Leveraging power through ambiguity
Political activist and scholar Edward Said would describe the distinctions made as another example of Orientalism. Imperialist societies produced narratives of people from Asia, North Africa, and the Middle East in ways that inherently leveraged political power.
“The power of the word [Moors] is found in its ambiguity. It allowed for European discourses to legitimize relations of power and helped forge moral, cultural, and biological superiority of white Christianity,” said Blaine.
He cites examples of images of Moors who gave up Islam, and suddenly in new depictions of them, their skin whitens.
In addition to noting the ways in which people of color were whitewashed as they conformed to European standards, Blaine believes that the example of everchanging Moorish imagery supports the theory that identity is fluid.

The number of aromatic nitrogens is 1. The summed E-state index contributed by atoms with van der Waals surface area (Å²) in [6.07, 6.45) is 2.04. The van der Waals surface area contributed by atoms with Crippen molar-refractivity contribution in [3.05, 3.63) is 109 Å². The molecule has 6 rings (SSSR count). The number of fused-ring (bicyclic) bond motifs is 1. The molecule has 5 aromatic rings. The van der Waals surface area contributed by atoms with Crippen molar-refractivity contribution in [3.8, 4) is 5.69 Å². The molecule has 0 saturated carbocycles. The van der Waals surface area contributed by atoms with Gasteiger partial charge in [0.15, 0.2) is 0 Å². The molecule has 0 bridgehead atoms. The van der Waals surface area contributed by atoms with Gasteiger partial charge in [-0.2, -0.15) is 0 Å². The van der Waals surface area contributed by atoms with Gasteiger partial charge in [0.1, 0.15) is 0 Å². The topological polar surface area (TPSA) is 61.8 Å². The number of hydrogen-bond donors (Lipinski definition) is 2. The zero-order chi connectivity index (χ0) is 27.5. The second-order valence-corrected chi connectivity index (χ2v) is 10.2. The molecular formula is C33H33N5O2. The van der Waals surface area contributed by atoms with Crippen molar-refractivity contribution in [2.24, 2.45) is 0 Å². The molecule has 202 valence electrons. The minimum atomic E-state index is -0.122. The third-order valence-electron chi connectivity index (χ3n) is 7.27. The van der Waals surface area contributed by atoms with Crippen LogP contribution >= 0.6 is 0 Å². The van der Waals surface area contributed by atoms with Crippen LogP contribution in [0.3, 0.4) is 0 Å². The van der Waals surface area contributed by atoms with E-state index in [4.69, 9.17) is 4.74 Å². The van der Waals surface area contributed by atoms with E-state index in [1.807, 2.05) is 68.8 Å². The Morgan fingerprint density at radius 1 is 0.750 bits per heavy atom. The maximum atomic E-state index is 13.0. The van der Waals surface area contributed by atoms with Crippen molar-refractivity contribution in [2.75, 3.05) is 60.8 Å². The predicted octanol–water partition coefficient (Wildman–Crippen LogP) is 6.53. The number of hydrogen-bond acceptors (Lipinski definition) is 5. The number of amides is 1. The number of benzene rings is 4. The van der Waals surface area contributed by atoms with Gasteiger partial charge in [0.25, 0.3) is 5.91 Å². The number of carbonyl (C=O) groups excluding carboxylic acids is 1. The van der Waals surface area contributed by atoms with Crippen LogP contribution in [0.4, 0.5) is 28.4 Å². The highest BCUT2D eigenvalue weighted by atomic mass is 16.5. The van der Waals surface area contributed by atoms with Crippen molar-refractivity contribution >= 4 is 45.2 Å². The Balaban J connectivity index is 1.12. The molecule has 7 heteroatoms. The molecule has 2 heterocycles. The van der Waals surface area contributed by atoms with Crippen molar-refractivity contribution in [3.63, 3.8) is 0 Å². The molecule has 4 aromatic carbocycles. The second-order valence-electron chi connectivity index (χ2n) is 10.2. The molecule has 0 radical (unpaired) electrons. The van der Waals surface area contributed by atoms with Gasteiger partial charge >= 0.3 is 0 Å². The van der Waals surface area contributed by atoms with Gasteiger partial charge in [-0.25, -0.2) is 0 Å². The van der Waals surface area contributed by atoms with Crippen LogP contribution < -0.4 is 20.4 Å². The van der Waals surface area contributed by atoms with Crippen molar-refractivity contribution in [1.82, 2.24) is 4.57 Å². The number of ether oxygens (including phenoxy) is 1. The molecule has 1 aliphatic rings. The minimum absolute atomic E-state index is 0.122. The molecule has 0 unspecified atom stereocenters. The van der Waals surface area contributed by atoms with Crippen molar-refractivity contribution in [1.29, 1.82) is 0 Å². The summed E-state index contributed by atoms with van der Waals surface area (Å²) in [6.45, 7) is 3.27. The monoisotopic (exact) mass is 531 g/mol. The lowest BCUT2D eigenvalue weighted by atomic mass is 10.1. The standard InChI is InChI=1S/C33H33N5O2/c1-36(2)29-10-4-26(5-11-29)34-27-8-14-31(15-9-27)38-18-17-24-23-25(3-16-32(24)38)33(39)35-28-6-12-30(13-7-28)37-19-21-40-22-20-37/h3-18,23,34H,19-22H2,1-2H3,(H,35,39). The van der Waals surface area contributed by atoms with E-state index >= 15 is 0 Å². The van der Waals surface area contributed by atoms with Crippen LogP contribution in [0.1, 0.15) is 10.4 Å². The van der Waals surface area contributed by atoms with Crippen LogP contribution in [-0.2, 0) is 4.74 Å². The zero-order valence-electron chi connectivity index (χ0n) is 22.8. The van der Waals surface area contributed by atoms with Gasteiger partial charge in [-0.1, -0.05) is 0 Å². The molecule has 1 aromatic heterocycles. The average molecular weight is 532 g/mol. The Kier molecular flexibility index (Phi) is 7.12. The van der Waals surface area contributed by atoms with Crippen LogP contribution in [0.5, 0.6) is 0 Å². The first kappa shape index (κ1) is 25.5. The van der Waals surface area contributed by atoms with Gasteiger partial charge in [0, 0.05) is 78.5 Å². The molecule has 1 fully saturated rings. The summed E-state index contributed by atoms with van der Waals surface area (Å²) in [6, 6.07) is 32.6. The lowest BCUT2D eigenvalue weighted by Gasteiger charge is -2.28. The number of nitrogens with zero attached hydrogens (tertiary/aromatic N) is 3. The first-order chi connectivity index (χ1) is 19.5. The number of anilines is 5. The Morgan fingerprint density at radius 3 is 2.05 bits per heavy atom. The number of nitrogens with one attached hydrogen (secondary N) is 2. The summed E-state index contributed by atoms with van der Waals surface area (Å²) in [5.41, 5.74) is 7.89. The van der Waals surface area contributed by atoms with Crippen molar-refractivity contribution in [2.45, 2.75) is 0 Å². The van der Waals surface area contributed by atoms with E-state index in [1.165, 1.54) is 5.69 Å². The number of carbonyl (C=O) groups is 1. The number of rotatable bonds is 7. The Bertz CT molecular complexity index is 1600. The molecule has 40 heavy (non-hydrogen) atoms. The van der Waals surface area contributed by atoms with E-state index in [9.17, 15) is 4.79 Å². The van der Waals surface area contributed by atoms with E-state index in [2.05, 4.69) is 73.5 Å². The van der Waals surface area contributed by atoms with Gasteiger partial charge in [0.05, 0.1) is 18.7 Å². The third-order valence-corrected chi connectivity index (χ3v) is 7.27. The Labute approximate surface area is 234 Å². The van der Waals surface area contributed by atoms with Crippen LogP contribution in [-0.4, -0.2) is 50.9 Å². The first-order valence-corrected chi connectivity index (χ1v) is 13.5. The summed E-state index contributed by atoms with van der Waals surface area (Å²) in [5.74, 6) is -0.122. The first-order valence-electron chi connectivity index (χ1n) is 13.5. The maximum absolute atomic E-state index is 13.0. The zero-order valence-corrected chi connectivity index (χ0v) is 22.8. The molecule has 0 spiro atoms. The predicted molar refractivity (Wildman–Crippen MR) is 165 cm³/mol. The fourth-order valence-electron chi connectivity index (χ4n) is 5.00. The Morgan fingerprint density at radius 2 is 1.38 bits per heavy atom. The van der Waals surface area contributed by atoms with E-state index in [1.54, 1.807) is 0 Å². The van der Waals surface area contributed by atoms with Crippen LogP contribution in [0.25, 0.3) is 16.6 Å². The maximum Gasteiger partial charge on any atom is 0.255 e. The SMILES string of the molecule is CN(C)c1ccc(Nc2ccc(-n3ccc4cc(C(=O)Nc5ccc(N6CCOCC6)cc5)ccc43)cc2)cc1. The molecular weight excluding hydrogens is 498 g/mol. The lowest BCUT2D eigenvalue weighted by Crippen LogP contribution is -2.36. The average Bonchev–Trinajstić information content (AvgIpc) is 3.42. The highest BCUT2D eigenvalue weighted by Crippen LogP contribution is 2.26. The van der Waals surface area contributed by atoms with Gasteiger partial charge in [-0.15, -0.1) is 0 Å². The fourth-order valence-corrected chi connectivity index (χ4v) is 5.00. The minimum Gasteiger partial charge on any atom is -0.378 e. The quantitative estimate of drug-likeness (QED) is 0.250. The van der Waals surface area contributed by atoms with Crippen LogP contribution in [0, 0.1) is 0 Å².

Maintaining that the figure of Moors is one defined and upheld by Europeans to denote concepts of power, Blaine expands upon ways in which people have related to the term and why.
“Moors become very significant in this key moment where ‘we’ [people from the Maghreb region] were in power — the people who were eventually colonized by Europe,” said Blaine. In some cases then, the historical narrative of victory is therefore claimed by black Africans with pride.
Black Americans have a history of harnessing Moorish identity by claiming Moroccan roots to achieve freedom under racial laws in the United States. In 1790, the South Carolina House of Representatives passed the Sundry Moor Act, liberating free citizens of Morocco from laws oppressing Black people and slaves in the US.
“Their Moorish-ness got them legal rights and citizenship.”